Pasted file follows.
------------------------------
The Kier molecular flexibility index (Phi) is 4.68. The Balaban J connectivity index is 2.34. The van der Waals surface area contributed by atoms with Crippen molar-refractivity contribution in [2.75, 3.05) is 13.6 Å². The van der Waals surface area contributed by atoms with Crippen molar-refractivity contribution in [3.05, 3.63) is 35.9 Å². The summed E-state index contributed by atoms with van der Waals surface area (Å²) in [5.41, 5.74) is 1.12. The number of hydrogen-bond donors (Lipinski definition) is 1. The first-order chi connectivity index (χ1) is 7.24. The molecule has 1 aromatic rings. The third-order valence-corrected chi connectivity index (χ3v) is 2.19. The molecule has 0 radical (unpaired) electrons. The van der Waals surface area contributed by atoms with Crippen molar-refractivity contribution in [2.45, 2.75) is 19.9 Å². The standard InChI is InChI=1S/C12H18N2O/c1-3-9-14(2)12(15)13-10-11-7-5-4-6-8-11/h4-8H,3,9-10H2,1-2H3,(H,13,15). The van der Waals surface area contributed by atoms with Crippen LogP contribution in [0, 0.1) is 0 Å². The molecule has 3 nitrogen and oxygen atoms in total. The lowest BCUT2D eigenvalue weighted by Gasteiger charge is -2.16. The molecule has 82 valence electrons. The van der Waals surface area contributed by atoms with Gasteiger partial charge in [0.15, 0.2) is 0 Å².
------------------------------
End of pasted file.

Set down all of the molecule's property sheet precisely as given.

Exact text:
The Kier molecular flexibility index (Phi) is 4.68. The Balaban J connectivity index is 2.34. The van der Waals surface area contributed by atoms with Crippen molar-refractivity contribution in [2.75, 3.05) is 13.6 Å². The van der Waals surface area contributed by atoms with Crippen molar-refractivity contribution in [3.05, 3.63) is 35.9 Å². The summed E-state index contributed by atoms with van der Waals surface area (Å²) in [5.41, 5.74) is 1.12. The number of hydrogen-bond donors (Lipinski definition) is 1. The first-order chi connectivity index (χ1) is 7.24. The molecule has 1 aromatic rings. The third-order valence-corrected chi connectivity index (χ3v) is 2.19. The molecule has 0 radical (unpaired) electrons. The van der Waals surface area contributed by atoms with Crippen molar-refractivity contribution in [2.45, 2.75) is 19.9 Å². The standard InChI is InChI=1S/C12H18N2O/c1-3-9-14(2)12(15)13-10-11-7-5-4-6-8-11/h4-8H,3,9-10H2,1-2H3,(H,13,15). The van der Waals surface area contributed by atoms with Crippen LogP contribution in [0, 0.1) is 0 Å². The molecule has 3 nitrogen and oxygen atoms in total. The lowest BCUT2D eigenvalue weighted by Gasteiger charge is -2.16. The molecule has 82 valence electrons. The van der Waals surface area contributed by atoms with Gasteiger partial charge in [0.15, 0.2) is 0 Å².